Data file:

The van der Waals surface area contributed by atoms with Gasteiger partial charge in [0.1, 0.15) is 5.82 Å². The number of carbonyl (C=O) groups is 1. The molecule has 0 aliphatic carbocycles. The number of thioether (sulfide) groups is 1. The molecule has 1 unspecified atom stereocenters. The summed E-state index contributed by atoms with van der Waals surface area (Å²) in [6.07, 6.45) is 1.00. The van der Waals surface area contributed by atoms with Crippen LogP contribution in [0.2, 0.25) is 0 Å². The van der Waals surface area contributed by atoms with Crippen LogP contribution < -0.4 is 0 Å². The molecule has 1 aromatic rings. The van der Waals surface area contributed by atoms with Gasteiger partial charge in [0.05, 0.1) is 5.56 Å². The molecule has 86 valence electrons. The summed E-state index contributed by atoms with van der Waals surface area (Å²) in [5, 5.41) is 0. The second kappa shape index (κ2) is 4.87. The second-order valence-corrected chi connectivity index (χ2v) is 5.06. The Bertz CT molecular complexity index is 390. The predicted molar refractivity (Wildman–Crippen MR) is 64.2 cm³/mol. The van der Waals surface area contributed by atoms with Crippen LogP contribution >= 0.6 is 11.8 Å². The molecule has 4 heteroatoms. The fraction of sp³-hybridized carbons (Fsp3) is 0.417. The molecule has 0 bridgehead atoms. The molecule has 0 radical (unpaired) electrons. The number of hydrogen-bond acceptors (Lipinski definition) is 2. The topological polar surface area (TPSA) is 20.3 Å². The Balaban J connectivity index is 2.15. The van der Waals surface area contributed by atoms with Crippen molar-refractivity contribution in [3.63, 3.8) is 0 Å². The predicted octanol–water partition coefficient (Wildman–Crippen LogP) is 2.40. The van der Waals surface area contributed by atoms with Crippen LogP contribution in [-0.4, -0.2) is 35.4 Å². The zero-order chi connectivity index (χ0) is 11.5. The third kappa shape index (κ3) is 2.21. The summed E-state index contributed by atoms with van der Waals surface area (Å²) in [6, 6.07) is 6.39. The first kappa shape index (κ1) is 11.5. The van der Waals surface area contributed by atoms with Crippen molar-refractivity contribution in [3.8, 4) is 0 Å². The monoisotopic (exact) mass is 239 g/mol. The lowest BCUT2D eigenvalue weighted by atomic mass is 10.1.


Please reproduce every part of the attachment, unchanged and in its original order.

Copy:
The van der Waals surface area contributed by atoms with Gasteiger partial charge in [0.1, 0.15) is 5.82 Å². The number of carbonyl (C=O) groups is 1. The molecule has 0 aliphatic carbocycles. The number of thioether (sulfide) groups is 1. The molecule has 1 unspecified atom stereocenters. The summed E-state index contributed by atoms with van der Waals surface area (Å²) in [6.07, 6.45) is 1.00. The van der Waals surface area contributed by atoms with Crippen LogP contribution in [0.2, 0.25) is 0 Å². The van der Waals surface area contributed by atoms with Crippen LogP contribution < -0.4 is 0 Å². The molecule has 1 aromatic rings. The van der Waals surface area contributed by atoms with Gasteiger partial charge in [0.05, 0.1) is 5.56 Å². The molecule has 86 valence electrons. The summed E-state index contributed by atoms with van der Waals surface area (Å²) in [5, 5.41) is 0. The second kappa shape index (κ2) is 4.87. The second-order valence-corrected chi connectivity index (χ2v) is 5.06. The Bertz CT molecular complexity index is 390. The predicted molar refractivity (Wildman–Crippen MR) is 64.2 cm³/mol. The van der Waals surface area contributed by atoms with Crippen LogP contribution >= 0.6 is 11.8 Å². The molecule has 4 heteroatoms. The fraction of sp³-hybridized carbons (Fsp3) is 0.417. The molecule has 0 bridgehead atoms. The molecule has 0 radical (unpaired) electrons. The number of hydrogen-bond acceptors (Lipinski definition) is 2. The topological polar surface area (TPSA) is 20.3 Å². The Balaban J connectivity index is 2.15. The van der Waals surface area contributed by atoms with Crippen molar-refractivity contribution in [3.63, 3.8) is 0 Å². The predicted octanol–water partition coefficient (Wildman–Crippen LogP) is 2.40. The van der Waals surface area contributed by atoms with Crippen LogP contribution in [-0.4, -0.2) is 35.4 Å². The zero-order chi connectivity index (χ0) is 11.5. The third kappa shape index (κ3) is 2.21. The summed E-state index contributed by atoms with van der Waals surface area (Å²) in [6, 6.07) is 6.39. The first kappa shape index (κ1) is 11.5. The van der Waals surface area contributed by atoms with Crippen molar-refractivity contribution in [3.8, 4) is 0 Å². The monoisotopic (exact) mass is 239 g/mol. The lowest BCUT2D eigenvalue weighted by atomic mass is 10.1.